Found on The Verge: “If you’re a music or tech fan, you’ve probably noticed that the current arms race over patents and copyrights has gotten more than a little out of hand. Rob Reid, author and founding father of pioneering digital streaming service Rhapsody, knows a thing or two about the music business’ unfortunate state of affairs. Having already explained the art of Copyright Math™ in a recent TED talk, he posits a fantastical scenario: Aliens have been unwittingly pirating the human race’s music since the late 70s, and thanks to our primitive copyright system, they now owe us more money than exists in the universe. Needless to say, they are pretty fucking pissed.

That’s the setup for Reid’s new book, Year Zero a kind of farcical, Douglas Adams-style re-imagining of The Day The Earth Stood Still, with humanity’s fast-expanding arsenal of labyrinthine copyright laws standing in for Cold War era A-bombs. The Verge spoke with Reid about extraterrestrial copyright violations, our broken system, and the future of the streaming subscription model. You can find him on Twitter at @rob_reid.

Do you see copyright law and patent litigation as one of the make-or-break issues of our time?

Well, it’s certainly a lesser issue than those of war and terrorism, and the grimmer scenarios on the global warming front. But it is a manifestation of a major structural problem facing our society — specifically, its suffocating excess of laws, lawyers, litigation and special-interest-driven regulation. The Law should ideally be as…read on.”

February 8th, 2012
stoweboyd

Five By Five - 8 Feb 2012

1. WikiCells: Bottles That We Eat - David Edwards via Wyss Institute at Harvard — Edwards and others have cooked up a new form of ‘container’ — wikicells — based natural food membrane using the electrostatic characteristics of materials like food wrap. Except now, instead of plastic, these ‘containers’ can be made of food themselves, like a container for cooked brisket made of gravy, or a ‘carton’ of ice cream encased in ice cream.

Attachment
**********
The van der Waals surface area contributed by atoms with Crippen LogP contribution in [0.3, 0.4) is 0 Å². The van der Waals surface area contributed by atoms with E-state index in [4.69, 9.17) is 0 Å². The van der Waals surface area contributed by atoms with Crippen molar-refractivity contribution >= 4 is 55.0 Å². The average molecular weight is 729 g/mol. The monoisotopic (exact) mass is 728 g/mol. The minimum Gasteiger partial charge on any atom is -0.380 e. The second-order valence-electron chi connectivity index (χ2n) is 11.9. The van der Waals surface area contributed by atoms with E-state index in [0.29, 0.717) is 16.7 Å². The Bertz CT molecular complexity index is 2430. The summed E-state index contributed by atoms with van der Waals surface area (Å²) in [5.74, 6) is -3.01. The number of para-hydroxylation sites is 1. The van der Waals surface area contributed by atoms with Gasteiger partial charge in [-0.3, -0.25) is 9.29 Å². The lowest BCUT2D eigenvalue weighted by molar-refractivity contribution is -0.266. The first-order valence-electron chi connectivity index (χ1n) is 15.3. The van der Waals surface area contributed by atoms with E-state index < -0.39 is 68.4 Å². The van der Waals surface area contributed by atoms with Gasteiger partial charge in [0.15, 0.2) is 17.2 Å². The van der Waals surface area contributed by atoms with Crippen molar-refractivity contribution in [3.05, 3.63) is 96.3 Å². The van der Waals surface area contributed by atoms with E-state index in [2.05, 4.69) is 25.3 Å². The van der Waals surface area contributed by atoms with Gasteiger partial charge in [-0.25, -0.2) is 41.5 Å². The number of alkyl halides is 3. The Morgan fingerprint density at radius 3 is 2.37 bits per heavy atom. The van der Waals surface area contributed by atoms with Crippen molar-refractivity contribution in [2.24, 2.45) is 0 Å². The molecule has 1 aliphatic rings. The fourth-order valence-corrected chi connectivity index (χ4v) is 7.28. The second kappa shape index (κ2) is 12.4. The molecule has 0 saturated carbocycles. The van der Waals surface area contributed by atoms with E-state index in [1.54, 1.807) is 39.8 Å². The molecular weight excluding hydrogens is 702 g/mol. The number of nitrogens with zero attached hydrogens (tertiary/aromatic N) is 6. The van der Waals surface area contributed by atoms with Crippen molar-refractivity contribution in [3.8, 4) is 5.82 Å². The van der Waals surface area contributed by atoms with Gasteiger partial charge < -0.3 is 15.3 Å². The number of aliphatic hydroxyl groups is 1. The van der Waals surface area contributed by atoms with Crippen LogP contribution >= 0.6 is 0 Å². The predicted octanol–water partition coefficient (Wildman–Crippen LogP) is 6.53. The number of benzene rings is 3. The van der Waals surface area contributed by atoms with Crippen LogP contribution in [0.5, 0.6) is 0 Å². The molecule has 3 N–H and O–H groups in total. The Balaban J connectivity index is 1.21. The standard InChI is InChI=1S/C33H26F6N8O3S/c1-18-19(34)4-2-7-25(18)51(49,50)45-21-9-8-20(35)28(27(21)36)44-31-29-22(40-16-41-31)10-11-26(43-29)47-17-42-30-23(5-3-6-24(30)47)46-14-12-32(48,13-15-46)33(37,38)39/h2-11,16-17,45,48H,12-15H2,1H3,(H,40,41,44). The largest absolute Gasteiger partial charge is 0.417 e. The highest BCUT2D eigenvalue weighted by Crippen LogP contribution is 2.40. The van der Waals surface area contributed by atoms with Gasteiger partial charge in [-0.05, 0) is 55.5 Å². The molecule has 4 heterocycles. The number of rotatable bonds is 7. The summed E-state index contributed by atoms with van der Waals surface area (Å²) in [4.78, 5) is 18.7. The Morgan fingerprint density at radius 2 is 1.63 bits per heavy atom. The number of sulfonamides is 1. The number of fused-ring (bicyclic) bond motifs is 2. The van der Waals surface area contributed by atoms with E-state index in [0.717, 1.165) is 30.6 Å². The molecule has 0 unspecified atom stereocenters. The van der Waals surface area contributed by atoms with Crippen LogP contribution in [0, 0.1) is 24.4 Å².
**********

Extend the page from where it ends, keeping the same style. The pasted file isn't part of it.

#foodstuff #wikicells

2. Startup Soraa unveils game changing next-gen LED light - via GigaOM — The inventor of the white LED and the blue laser, Shuji Nakamura, has invented technology at Soraa to make LEDs that are brighter, better quality, more efficient, and cost less to make. Relying on gallium nitrate, and avoiding silicon carbide, the new LED line will likely lead to a $400M/year run rate for Soraa, which has raised $100M from by Khosla Ventures, NEA and NGEN Partners.

#soraa #led #energy #galliumnitrate #shujinakamura

3. For Multitaskers, Multiple Monitors Improve Office Efficiency - Matt Richtel via NYTimes.com — NEC says 30% to 40% of the employees of its corporate customers now used more than one monitor, up from 1% four years ago. More liquid media — Twitter, Facebook, chat — require more real estate to be exposed, and falling costs and increasing thinness of displays is also a factor. Expect the corporate norm to be two monitors next year, and three monitors on 50% of desktops.

#monitors #streaming #productivity #overload

4. Future Hipsters - YouTube - via futurehipsters.com — Funny spoof of today’s hipsters 40 or 50 years from now, looking back on the present day, thanks to Social Media Week.

5. Why William Gibson Distrusts Aging Futurists’ Nostalgia - via Wired.com —

Gibson: Futurists get to a certain age and, as one does, they suddenly recognize their own mortality, and they often decide that what’s going on is that everything is just totally screwed and shabby now, whereas when they were younger everything was better.

It’s an ancient, somewhat universal human attitude, and often they give it full voice. But it’s been being given voice for thousands and thousands of years. You can go back and see the ancient Greeks doing it. You know, “All that is good is gone. These young people are incapable of making art, or blue jeans, or whatever.” It’s just an ancient thing, and it’s so ancient that I’m inclined to think it’s never actually true. And I’ve always been deeply, deeply distrustful of anybody’s “golden age” — that one in which we no longer live.